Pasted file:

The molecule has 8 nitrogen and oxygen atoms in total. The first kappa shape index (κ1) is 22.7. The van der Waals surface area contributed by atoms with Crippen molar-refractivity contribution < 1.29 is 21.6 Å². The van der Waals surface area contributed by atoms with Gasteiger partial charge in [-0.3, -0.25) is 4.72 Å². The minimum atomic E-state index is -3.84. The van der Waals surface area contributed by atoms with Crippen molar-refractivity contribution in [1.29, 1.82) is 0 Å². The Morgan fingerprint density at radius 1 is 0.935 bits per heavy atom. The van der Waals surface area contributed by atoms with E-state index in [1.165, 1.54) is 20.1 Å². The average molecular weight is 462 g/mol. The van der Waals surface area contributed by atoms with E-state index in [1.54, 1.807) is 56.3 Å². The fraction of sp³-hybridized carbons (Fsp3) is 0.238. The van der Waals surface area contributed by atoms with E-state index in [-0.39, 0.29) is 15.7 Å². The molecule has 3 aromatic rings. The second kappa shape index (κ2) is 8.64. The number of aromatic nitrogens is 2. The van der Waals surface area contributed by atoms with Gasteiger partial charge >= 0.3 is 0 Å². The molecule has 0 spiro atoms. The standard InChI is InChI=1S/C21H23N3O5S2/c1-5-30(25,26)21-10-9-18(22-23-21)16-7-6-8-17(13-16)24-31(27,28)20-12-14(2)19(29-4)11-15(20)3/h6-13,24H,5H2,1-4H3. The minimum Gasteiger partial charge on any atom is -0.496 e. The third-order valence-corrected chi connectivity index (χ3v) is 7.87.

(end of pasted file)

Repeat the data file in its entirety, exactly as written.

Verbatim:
The molecule has 8 nitrogen and oxygen atoms in total. The first kappa shape index (κ1) is 22.7. The van der Waals surface area contributed by atoms with Crippen molar-refractivity contribution < 1.29 is 21.6 Å². The van der Waals surface area contributed by atoms with Gasteiger partial charge in [-0.3, -0.25) is 4.72 Å². The minimum atomic E-state index is -3.84. The van der Waals surface area contributed by atoms with Crippen molar-refractivity contribution in [1.29, 1.82) is 0 Å². The Morgan fingerprint density at radius 1 is 0.935 bits per heavy atom. The van der Waals surface area contributed by atoms with E-state index in [1.165, 1.54) is 20.1 Å². The average molecular weight is 462 g/mol. The van der Waals surface area contributed by atoms with E-state index in [1.54, 1.807) is 56.3 Å². The fraction of sp³-hybridized carbons (Fsp3) is 0.238. The van der Waals surface area contributed by atoms with E-state index in [-0.39, 0.29) is 15.7 Å². The molecule has 3 aromatic rings. The second kappa shape index (κ2) is 8.64. The number of aromatic nitrogens is 2. The van der Waals surface area contributed by atoms with Gasteiger partial charge >= 0.3 is 0 Å². The molecule has 0 spiro atoms. The standard InChI is InChI=1S/C21H23N3O5S2/c1-5-30(25,26)21-10-9-18(22-23-21)16-7-6-8-17(13-16)24-31(27,28)20-12-14(2)19(29-4)11-15(20)3/h6-13,24H,5H2,1-4H3. The minimum Gasteiger partial charge on any atom is -0.496 e. The third-order valence-corrected chi connectivity index (χ3v) is 7.87.